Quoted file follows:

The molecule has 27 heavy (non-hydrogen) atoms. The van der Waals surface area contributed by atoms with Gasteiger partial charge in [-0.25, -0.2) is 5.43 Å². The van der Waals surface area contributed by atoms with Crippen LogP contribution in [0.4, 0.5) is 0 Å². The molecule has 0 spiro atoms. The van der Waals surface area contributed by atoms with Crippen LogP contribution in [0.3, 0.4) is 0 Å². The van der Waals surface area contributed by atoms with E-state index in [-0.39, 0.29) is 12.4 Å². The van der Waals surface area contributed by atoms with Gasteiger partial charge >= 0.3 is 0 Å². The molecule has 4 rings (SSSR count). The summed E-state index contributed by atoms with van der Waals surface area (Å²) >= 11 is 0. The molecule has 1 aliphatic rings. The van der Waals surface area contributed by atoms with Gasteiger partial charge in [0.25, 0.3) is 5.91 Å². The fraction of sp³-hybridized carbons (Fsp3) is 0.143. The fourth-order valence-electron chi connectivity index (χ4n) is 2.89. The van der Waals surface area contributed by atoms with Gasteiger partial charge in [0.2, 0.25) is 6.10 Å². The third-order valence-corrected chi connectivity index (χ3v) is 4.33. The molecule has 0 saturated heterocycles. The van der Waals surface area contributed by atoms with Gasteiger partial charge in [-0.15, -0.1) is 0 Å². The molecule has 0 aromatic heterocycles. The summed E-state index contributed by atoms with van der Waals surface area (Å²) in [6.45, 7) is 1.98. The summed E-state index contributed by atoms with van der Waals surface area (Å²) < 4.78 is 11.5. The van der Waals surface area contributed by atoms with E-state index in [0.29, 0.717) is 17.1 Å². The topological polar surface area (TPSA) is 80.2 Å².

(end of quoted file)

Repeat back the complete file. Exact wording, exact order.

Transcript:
The molecule has 27 heavy (non-hydrogen) atoms. The van der Waals surface area contributed by atoms with Gasteiger partial charge in [-0.25, -0.2) is 5.43 Å². The van der Waals surface area contributed by atoms with Crippen LogP contribution in [0.4, 0.5) is 0 Å². The molecule has 0 spiro atoms. The van der Waals surface area contributed by atoms with Crippen LogP contribution in [0.3, 0.4) is 0 Å². The van der Waals surface area contributed by atoms with E-state index in [-0.39, 0.29) is 12.4 Å². The van der Waals surface area contributed by atoms with Gasteiger partial charge >= 0.3 is 0 Å². The molecule has 4 rings (SSSR count). The summed E-state index contributed by atoms with van der Waals surface area (Å²) >= 11 is 0. The molecule has 1 aliphatic rings. The van der Waals surface area contributed by atoms with Gasteiger partial charge in [0.25, 0.3) is 5.91 Å². The fraction of sp³-hybridized carbons (Fsp3) is 0.143. The fourth-order valence-electron chi connectivity index (χ4n) is 2.89. The van der Waals surface area contributed by atoms with Gasteiger partial charge in [0.2, 0.25) is 6.10 Å². The third-order valence-corrected chi connectivity index (χ3v) is 4.33. The molecule has 0 saturated heterocycles. The van der Waals surface area contributed by atoms with Gasteiger partial charge in [-0.15, -0.1) is 0 Å². The molecule has 0 aromatic heterocycles. The summed E-state index contributed by atoms with van der Waals surface area (Å²) in [6.45, 7) is 1.98. The summed E-state index contributed by atoms with van der Waals surface area (Å²) < 4.78 is 11.5. The van der Waals surface area contributed by atoms with E-state index in [0.29, 0.717) is 17.1 Å². The topological polar surface area (TPSA) is 80.2 Å².